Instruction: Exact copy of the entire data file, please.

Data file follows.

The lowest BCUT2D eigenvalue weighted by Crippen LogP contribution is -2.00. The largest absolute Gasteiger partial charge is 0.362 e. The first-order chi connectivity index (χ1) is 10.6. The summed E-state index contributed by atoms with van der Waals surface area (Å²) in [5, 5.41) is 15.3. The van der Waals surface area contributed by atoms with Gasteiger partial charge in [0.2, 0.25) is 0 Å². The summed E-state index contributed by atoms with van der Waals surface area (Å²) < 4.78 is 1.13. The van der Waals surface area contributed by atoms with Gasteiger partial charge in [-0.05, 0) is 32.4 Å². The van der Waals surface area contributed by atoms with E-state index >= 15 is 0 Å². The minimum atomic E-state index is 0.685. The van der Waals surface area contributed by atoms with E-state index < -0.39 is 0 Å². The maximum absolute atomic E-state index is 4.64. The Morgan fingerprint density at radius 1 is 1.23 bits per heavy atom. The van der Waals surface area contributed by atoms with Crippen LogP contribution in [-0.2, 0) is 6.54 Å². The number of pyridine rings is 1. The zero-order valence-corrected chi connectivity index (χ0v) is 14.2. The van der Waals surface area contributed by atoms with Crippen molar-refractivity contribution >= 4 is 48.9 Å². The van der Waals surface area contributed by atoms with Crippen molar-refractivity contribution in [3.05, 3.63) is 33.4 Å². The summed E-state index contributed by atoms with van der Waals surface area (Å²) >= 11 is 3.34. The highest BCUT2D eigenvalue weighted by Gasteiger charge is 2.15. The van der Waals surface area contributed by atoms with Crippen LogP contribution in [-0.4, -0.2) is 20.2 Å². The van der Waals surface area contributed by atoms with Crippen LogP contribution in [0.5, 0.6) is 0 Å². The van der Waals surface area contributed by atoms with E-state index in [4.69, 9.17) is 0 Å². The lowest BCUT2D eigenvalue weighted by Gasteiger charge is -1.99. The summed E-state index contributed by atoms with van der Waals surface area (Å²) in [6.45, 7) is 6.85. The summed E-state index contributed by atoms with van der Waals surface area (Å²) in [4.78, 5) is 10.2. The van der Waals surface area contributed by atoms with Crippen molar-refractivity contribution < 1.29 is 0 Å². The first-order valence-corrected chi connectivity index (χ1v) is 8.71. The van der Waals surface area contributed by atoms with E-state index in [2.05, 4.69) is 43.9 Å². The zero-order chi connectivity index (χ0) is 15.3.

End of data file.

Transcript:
The lowest BCUT2D eigenvalue weighted by Crippen LogP contribution is -2.00. The largest absolute Gasteiger partial charge is 0.362 e. The first-order chi connectivity index (χ1) is 10.6. The summed E-state index contributed by atoms with van der Waals surface area (Å²) in [5, 5.41) is 15.3. The van der Waals surface area contributed by atoms with Gasteiger partial charge in [0.2, 0.25) is 0 Å². The summed E-state index contributed by atoms with van der Waals surface area (Å²) < 4.78 is 1.13. The van der Waals surface area contributed by atoms with Gasteiger partial charge in [-0.05, 0) is 32.4 Å². The van der Waals surface area contributed by atoms with E-state index >= 15 is 0 Å². The minimum atomic E-state index is 0.685. The van der Waals surface area contributed by atoms with E-state index < -0.39 is 0 Å². The maximum absolute atomic E-state index is 4.64. The Morgan fingerprint density at radius 1 is 1.23 bits per heavy atom. The van der Waals surface area contributed by atoms with Crippen LogP contribution in [-0.2, 0) is 6.54 Å². The number of pyridine rings is 1. The zero-order valence-corrected chi connectivity index (χ0v) is 14.2. The van der Waals surface area contributed by atoms with Crippen molar-refractivity contribution >= 4 is 48.9 Å². The van der Waals surface area contributed by atoms with Crippen molar-refractivity contribution in [3.05, 3.63) is 33.4 Å². The summed E-state index contributed by atoms with van der Waals surface area (Å²) >= 11 is 3.34. The highest BCUT2D eigenvalue weighted by Gasteiger charge is 2.15. The van der Waals surface area contributed by atoms with Crippen LogP contribution in [-0.4, -0.2) is 20.2 Å². The van der Waals surface area contributed by atoms with Crippen LogP contribution in [0.5, 0.6) is 0 Å². The van der Waals surface area contributed by atoms with E-state index in [4.69, 9.17) is 0 Å². The lowest BCUT2D eigenvalue weighted by Gasteiger charge is -1.99. The summed E-state index contributed by atoms with van der Waals surface area (Å²) in [6.45, 7) is 6.85. The summed E-state index contributed by atoms with van der Waals surface area (Å²) in [4.78, 5) is 10.2. The van der Waals surface area contributed by atoms with Crippen molar-refractivity contribution < 1.29 is 0 Å². The first-order valence-corrected chi connectivity index (χ1v) is 8.71. The van der Waals surface area contributed by atoms with E-state index in [2.05, 4.69) is 43.9 Å². The zero-order chi connectivity index (χ0) is 15.3.